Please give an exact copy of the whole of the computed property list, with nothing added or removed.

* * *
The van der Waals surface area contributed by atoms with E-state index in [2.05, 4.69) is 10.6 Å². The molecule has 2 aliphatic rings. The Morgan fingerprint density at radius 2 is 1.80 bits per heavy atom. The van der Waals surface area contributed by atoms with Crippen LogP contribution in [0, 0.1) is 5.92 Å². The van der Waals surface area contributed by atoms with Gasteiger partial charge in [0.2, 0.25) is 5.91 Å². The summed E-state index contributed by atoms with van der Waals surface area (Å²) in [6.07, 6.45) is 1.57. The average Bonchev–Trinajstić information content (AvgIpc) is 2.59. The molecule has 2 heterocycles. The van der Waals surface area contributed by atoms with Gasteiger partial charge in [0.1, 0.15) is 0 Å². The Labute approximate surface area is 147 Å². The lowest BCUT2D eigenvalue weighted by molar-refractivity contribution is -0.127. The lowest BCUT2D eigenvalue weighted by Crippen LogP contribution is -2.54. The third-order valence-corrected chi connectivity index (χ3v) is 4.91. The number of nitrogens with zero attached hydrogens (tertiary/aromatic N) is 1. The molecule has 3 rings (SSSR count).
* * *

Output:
The van der Waals surface area contributed by atoms with E-state index in [2.05, 4.69) is 10.6 Å². The molecule has 2 aliphatic rings. The Morgan fingerprint density at radius 2 is 1.80 bits per heavy atom. The van der Waals surface area contributed by atoms with Crippen LogP contribution in [0, 0.1) is 5.92 Å². The van der Waals surface area contributed by atoms with Gasteiger partial charge in [0.2, 0.25) is 5.91 Å². The summed E-state index contributed by atoms with van der Waals surface area (Å²) in [6.07, 6.45) is 1.57. The average Bonchev–Trinajstić information content (AvgIpc) is 2.59. The molecule has 2 heterocycles. The van der Waals surface area contributed by atoms with Gasteiger partial charge in [0.1, 0.15) is 0 Å². The Labute approximate surface area is 147 Å². The lowest BCUT2D eigenvalue weighted by molar-refractivity contribution is -0.127. The lowest BCUT2D eigenvalue weighted by Crippen LogP contribution is -2.54. The third-order valence-corrected chi connectivity index (χ3v) is 4.91. The number of nitrogens with zero attached hydrogens (tertiary/aromatic N) is 1. The molecule has 3 rings (SSSR count).